The huge LOFAR radio telescope is located in Exloo, Drenthe
Translated by Thomas Ansell
The Dutch national astronomy institute in Dwingeloo, ASTRON, has announced the results of a ten-year project using the LOFAR radio telescope array. As reported by RTV Drenthe, the project has given researchers new, incredibly detailed images of various galaxies. These images are so detailed that scientists have been able to use them to better understand how galaxies function.
The images used data from the LOFAR array, which is centred around Exloo in Drenthe’s special protected ‘dark skies’ area. The telescope uses FM radio waves to get a far better ‘view’ of far-off galaxies than is possible using light waves.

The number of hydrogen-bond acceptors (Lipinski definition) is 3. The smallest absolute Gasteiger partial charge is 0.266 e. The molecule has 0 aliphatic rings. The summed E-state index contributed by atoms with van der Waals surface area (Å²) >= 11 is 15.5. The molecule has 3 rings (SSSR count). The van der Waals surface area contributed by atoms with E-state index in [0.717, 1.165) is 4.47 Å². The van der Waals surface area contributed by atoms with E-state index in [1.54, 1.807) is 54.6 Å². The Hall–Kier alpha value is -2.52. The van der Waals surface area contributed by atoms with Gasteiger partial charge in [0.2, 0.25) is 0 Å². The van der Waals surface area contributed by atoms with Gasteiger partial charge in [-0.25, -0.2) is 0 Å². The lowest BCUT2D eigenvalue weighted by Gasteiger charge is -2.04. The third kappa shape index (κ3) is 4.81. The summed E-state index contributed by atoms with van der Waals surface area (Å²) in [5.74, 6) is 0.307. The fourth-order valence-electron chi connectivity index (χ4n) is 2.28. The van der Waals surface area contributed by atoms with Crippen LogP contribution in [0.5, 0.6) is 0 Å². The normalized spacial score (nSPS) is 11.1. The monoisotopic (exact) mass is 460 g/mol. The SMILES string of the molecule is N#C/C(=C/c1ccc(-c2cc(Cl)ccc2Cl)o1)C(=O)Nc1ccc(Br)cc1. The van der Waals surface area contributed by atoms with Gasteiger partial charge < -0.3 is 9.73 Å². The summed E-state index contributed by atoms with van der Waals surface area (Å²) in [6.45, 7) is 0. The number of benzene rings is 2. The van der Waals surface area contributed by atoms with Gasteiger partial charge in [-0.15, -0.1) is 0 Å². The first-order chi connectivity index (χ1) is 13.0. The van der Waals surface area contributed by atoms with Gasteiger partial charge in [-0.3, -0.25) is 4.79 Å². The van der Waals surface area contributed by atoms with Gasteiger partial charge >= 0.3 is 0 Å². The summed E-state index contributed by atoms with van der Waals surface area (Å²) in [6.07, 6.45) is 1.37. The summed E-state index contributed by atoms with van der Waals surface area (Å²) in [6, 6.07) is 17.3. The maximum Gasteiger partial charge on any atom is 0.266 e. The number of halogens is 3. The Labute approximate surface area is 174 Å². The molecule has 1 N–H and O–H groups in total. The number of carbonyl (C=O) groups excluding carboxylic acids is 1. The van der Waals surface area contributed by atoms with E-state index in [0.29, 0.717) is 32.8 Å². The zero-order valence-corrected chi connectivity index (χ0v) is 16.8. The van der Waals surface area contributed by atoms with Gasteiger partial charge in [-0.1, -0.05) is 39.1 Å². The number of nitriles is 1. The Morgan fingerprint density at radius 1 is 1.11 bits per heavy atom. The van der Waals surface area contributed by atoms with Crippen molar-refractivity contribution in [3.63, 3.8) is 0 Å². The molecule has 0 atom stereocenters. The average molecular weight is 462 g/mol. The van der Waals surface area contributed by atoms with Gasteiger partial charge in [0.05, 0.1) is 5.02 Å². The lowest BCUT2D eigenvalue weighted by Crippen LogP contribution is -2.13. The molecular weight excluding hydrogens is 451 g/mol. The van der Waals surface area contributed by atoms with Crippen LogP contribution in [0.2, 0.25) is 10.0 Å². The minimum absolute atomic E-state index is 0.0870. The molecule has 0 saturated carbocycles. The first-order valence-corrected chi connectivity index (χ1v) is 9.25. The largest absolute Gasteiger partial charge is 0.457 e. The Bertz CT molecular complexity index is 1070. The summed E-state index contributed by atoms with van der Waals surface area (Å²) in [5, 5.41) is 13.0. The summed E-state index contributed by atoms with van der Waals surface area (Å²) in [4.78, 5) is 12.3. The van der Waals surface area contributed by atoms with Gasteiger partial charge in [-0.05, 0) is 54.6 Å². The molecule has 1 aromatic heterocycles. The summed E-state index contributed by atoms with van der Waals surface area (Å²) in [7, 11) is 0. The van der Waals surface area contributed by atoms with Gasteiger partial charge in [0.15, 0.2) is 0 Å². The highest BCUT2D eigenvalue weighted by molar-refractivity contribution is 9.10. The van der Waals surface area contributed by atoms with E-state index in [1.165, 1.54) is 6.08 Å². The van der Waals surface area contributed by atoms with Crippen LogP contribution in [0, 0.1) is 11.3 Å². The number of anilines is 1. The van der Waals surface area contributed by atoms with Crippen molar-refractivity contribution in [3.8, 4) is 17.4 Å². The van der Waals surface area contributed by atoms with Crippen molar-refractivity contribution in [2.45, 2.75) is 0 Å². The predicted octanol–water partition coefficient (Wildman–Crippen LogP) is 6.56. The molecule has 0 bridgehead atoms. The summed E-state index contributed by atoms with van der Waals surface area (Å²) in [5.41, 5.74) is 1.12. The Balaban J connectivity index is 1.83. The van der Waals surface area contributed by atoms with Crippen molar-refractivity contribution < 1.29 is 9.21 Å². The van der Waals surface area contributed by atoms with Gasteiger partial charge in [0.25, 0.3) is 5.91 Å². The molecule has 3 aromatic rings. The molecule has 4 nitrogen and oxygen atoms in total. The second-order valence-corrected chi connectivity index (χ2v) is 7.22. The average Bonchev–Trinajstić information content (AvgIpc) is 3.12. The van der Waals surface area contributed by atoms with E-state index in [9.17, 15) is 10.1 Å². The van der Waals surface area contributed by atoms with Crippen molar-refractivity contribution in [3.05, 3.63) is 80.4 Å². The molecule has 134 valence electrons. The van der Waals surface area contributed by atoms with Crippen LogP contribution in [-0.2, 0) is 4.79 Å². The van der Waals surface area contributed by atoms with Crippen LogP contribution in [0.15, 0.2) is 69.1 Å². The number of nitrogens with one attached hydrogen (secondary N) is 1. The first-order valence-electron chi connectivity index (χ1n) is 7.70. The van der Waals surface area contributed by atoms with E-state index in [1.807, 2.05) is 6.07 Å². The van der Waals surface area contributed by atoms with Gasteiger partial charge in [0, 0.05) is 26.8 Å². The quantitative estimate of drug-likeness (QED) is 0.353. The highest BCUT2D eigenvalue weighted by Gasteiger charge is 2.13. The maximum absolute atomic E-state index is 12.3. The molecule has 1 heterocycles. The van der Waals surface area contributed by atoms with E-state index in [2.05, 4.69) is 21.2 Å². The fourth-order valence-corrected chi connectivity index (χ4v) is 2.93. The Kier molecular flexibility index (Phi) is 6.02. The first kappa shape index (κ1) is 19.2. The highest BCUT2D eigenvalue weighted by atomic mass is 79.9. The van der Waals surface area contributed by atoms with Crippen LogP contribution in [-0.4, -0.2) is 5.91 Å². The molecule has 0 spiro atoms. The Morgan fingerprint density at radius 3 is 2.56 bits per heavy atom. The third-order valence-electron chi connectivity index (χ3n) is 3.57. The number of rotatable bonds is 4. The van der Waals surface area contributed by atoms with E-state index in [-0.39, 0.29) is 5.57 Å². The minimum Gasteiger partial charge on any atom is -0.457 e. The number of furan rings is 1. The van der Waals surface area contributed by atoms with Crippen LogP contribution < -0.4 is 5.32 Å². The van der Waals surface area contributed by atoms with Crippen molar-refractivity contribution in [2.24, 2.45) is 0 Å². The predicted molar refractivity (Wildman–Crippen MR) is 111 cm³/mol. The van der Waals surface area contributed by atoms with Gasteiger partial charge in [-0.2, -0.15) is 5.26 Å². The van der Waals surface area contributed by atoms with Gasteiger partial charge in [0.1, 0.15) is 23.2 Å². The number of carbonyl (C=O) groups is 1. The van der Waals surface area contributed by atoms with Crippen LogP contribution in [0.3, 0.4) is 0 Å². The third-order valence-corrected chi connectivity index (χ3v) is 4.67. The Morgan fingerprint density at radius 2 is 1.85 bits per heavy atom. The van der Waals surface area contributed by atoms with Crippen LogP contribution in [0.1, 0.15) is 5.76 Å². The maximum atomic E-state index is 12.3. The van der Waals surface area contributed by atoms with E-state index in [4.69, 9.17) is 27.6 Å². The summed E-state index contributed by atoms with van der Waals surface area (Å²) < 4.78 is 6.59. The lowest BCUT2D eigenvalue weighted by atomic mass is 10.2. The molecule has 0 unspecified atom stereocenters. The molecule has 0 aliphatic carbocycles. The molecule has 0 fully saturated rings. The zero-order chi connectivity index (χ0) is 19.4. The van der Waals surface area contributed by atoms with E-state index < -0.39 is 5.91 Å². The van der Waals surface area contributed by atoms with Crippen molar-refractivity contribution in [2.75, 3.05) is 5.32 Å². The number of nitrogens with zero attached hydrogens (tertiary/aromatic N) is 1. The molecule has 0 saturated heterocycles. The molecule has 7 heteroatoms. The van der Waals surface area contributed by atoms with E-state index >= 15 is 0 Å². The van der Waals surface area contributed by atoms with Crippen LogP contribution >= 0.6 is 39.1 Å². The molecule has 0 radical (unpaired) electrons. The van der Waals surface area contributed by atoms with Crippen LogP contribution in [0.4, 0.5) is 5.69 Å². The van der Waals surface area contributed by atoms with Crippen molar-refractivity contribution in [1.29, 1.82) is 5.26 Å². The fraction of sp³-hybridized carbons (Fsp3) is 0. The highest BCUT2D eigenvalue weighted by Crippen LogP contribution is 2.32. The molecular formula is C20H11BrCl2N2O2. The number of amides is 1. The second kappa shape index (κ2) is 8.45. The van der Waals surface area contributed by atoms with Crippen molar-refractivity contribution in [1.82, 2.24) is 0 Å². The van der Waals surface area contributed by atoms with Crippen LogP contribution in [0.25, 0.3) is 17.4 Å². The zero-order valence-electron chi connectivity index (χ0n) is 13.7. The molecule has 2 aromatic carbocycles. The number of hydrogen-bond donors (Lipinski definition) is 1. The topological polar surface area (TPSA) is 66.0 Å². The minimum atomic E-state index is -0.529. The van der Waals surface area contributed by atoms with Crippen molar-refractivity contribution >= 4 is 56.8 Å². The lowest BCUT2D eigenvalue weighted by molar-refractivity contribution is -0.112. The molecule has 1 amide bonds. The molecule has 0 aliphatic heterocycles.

In order to attain a resolution about twenty times sharper than a normal LOFAR image, the team created its own combination array of telescopes, meaning that the innermost reaches of nearby galaxies could be seen. The images allegedly push the boundaries of our current understanding of galaxies and super-massive black holes.
“These images show us what happens when a super-massive black hole launches radio ‘jets’, and this wasn’t possible using just FM frequencies before”, says Dr. Neal Jackson, of the University of Manchester.